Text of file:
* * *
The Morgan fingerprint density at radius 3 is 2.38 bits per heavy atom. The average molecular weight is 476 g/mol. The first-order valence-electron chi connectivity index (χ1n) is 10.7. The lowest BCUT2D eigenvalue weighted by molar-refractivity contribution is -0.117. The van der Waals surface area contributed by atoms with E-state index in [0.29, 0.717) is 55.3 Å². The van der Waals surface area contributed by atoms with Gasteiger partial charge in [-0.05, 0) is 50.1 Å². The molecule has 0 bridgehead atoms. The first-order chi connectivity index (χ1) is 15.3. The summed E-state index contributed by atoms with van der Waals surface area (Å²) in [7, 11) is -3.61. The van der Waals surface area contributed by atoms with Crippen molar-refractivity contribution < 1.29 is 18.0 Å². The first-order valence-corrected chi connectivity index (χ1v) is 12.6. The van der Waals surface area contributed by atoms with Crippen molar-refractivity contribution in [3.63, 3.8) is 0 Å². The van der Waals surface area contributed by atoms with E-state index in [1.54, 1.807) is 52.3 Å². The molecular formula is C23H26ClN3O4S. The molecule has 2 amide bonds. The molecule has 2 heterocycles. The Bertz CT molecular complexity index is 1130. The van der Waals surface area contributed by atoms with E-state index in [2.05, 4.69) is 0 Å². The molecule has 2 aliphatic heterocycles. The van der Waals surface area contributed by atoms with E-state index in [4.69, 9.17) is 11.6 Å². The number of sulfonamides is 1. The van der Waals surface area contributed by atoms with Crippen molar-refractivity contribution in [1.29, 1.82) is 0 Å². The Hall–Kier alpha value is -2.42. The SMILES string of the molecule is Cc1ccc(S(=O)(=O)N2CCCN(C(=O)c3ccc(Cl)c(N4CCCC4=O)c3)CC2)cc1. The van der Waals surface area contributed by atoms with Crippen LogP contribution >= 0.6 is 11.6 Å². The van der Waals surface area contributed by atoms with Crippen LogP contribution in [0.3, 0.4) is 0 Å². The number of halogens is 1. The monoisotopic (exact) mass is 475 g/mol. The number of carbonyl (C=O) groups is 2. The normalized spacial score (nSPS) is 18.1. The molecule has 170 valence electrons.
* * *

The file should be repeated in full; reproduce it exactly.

The Morgan fingerprint density at radius 3 is 2.38 bits per heavy atom. The average molecular weight is 476 g/mol. The first-order valence-electron chi connectivity index (χ1n) is 10.7. The lowest BCUT2D eigenvalue weighted by molar-refractivity contribution is -0.117. The van der Waals surface area contributed by atoms with E-state index in [0.29, 0.717) is 55.3 Å². The van der Waals surface area contributed by atoms with Gasteiger partial charge in [-0.05, 0) is 50.1 Å². The molecule has 0 bridgehead atoms. The first-order chi connectivity index (χ1) is 15.3. The summed E-state index contributed by atoms with van der Waals surface area (Å²) in [7, 11) is -3.61. The van der Waals surface area contributed by atoms with Crippen molar-refractivity contribution < 1.29 is 18.0 Å². The first-order valence-corrected chi connectivity index (χ1v) is 12.6. The van der Waals surface area contributed by atoms with Crippen molar-refractivity contribution in [3.63, 3.8) is 0 Å². The van der Waals surface area contributed by atoms with E-state index in [1.54, 1.807) is 52.3 Å². The molecular formula is C23H26ClN3O4S. The molecule has 2 amide bonds. The molecule has 2 heterocycles. The Bertz CT molecular complexity index is 1130. The van der Waals surface area contributed by atoms with E-state index in [2.05, 4.69) is 0 Å². The molecule has 2 aliphatic heterocycles. The van der Waals surface area contributed by atoms with E-state index in [4.69, 9.17) is 11.6 Å². The number of sulfonamides is 1. The van der Waals surface area contributed by atoms with Crippen molar-refractivity contribution in [1.29, 1.82) is 0 Å². The Hall–Kier alpha value is -2.42. The SMILES string of the molecule is Cc1ccc(S(=O)(=O)N2CCCN(C(=O)c3ccc(Cl)c(N4CCCC4=O)c3)CC2)cc1. The van der Waals surface area contributed by atoms with Crippen LogP contribution >= 0.6 is 11.6 Å². The van der Waals surface area contributed by atoms with Crippen LogP contribution in [0.3, 0.4) is 0 Å². The number of halogens is 1. The monoisotopic (exact) mass is 475 g/mol. The number of carbonyl (C=O) groups is 2. The normalized spacial score (nSPS) is 18.1. The molecule has 170 valence electrons.